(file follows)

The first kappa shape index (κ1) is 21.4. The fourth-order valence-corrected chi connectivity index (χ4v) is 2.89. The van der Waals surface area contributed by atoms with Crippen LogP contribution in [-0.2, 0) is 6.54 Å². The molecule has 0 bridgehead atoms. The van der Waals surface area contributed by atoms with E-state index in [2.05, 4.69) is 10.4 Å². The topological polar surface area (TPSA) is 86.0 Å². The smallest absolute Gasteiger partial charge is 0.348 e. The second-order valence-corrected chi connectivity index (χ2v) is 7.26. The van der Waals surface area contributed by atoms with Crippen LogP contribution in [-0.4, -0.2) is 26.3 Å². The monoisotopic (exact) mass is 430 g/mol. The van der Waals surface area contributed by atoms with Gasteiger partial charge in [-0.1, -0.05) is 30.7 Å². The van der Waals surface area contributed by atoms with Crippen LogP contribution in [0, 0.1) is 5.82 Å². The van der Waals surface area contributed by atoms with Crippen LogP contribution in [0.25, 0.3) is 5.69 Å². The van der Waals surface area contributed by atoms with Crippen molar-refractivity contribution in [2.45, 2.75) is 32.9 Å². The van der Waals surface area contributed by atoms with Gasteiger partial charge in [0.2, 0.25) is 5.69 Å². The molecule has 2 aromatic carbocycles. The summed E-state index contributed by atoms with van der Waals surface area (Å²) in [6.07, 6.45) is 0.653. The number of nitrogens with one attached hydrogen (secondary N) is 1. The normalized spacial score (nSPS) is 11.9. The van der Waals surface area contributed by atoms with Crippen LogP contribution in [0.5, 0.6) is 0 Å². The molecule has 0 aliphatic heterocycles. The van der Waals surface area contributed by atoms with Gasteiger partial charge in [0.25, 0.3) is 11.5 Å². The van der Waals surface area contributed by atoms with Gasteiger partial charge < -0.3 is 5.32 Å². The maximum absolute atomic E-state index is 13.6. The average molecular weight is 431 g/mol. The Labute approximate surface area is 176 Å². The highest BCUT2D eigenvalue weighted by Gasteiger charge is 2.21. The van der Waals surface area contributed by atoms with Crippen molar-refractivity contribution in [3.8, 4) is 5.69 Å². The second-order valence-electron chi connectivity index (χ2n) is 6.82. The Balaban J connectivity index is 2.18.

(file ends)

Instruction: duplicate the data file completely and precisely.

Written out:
The first kappa shape index (κ1) is 21.4. The fourth-order valence-corrected chi connectivity index (χ4v) is 2.89. The van der Waals surface area contributed by atoms with Crippen LogP contribution in [-0.2, 0) is 6.54 Å². The molecule has 0 bridgehead atoms. The van der Waals surface area contributed by atoms with E-state index in [2.05, 4.69) is 10.4 Å². The topological polar surface area (TPSA) is 86.0 Å². The smallest absolute Gasteiger partial charge is 0.348 e. The second-order valence-corrected chi connectivity index (χ2v) is 7.26. The van der Waals surface area contributed by atoms with Crippen LogP contribution in [-0.4, -0.2) is 26.3 Å². The monoisotopic (exact) mass is 430 g/mol. The van der Waals surface area contributed by atoms with Gasteiger partial charge in [-0.1, -0.05) is 30.7 Å². The van der Waals surface area contributed by atoms with Crippen LogP contribution in [0, 0.1) is 5.82 Å². The van der Waals surface area contributed by atoms with Crippen LogP contribution in [0.25, 0.3) is 5.69 Å². The van der Waals surface area contributed by atoms with Crippen molar-refractivity contribution in [2.45, 2.75) is 32.9 Å². The van der Waals surface area contributed by atoms with Gasteiger partial charge in [0.2, 0.25) is 5.69 Å². The molecule has 2 aromatic carbocycles. The summed E-state index contributed by atoms with van der Waals surface area (Å²) in [6.07, 6.45) is 0.653. The number of nitrogens with one attached hydrogen (secondary N) is 1. The normalized spacial score (nSPS) is 11.9. The van der Waals surface area contributed by atoms with Crippen LogP contribution in [0.5, 0.6) is 0 Å². The molecule has 0 aliphatic heterocycles. The van der Waals surface area contributed by atoms with Gasteiger partial charge in [0.25, 0.3) is 11.5 Å². The van der Waals surface area contributed by atoms with Gasteiger partial charge < -0.3 is 5.32 Å². The maximum absolute atomic E-state index is 13.6. The average molecular weight is 431 g/mol. The Labute approximate surface area is 176 Å². The highest BCUT2D eigenvalue weighted by Gasteiger charge is 2.21. The van der Waals surface area contributed by atoms with Crippen molar-refractivity contribution in [3.8, 4) is 5.69 Å². The second-order valence-electron chi connectivity index (χ2n) is 6.82. The Balaban J connectivity index is 2.18.